As early as 1852, there were health concerns about the cemetery being encased by the growing city. The New Zealander reported on 28 February 1852 that it would have been better “ had these cemeteries been placed at a greater distance from the town.” The newspaper said drainage from the graves “charged the swamp below with morbific matter.”
From the KRoad.com website:
Diseases such as cholera and typhoid were now definitely identified as being water-bourne and the recent death in 1861 of no less a personage as the Prince Consort from typhoid made the concern about disease extremely topical. Wells could be contaminated from ground water emanating from cess pits, rubbish dumps and cemeteries.
The fact that such infections were specifically able to be transferred by liquids seeping from the graves of people who had perished from those contagions and not just cess pits made the Symonds Street Cemetery the focus of much scrutiny from the 1860s onwards.
When it had been laid out in the 1840s the Cemetery was well outside the Town of Auckland, but by the 1880s the urban area had greatly increased and Cemetery was largely surrounded by housing. As early as the mid-1850s the issue was raised about foul smelling water emenating from the cemetery.
By the 1870s it was alarmingly obvious that ground water from the cemetery could, indeed undoubtedly was, contaminating the well water of the adjacent working class suburb of Newton. Complaints about foul smelling and tasting well water needed to be seriously addressed.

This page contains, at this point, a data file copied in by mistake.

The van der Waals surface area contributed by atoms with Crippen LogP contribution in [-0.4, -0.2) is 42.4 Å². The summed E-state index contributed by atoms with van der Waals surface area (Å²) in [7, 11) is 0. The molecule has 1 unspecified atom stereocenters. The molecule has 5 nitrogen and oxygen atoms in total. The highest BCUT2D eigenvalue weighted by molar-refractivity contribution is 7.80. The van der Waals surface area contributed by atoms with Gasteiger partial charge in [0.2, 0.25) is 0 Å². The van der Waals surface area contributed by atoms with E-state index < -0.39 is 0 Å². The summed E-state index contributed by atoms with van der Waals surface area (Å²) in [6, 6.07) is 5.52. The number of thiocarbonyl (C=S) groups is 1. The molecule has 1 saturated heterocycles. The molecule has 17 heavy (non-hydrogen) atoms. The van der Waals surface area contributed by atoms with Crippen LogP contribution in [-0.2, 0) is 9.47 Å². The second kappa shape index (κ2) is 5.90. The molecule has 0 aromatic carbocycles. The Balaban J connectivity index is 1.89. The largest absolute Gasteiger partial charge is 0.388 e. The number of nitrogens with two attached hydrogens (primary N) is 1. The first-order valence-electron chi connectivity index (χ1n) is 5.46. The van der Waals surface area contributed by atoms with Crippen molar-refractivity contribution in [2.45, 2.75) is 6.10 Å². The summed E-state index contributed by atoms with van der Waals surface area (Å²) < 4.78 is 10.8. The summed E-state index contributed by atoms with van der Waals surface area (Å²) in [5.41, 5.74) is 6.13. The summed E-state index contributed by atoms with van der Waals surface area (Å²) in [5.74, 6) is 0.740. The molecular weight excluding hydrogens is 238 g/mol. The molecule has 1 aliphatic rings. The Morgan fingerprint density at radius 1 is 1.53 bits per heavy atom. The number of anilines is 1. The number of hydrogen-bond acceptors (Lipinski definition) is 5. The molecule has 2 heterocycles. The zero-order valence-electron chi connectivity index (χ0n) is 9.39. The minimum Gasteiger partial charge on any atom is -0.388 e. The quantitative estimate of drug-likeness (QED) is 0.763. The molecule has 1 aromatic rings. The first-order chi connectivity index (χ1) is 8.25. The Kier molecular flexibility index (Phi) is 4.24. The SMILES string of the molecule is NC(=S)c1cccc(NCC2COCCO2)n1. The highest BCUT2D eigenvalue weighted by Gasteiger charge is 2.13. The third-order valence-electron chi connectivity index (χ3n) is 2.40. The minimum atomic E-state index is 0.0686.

The area to the North of the Cemetery down Grafton Gully might also be in danger as ground water from the Anglican and Wesleyan (Methodist) sectors drained into the Grafton Stream (Waiparuru). That stream made its way to the harbour passing by the most prestigious housing area in Auckland; Lower Symonds Street.
Central and Local Governments throughout the western world embarked on many public health initiatives during this period, and Auckland was no exception. Many Public works concerning Health Issues were initiated around this time.
These included; a new Hospital (1876), a Public Water Supply (1877), a Sewer System, having the Ligar Canal covered over (1873), a Municipal Rubbish Collection, Council Pest Control Officers and General Health and Sanitary Inspectors.
New regulations covered the disposal of “nightsoil” and horse manure - no small undertaking during a period when virtually all transportation involved horses.
Symonds Street was closed as a functioning cemetery in 1886 – but continued to take burials of people whose close relatives were already interred here, and from the end of 1909 those who were over 50 years of age.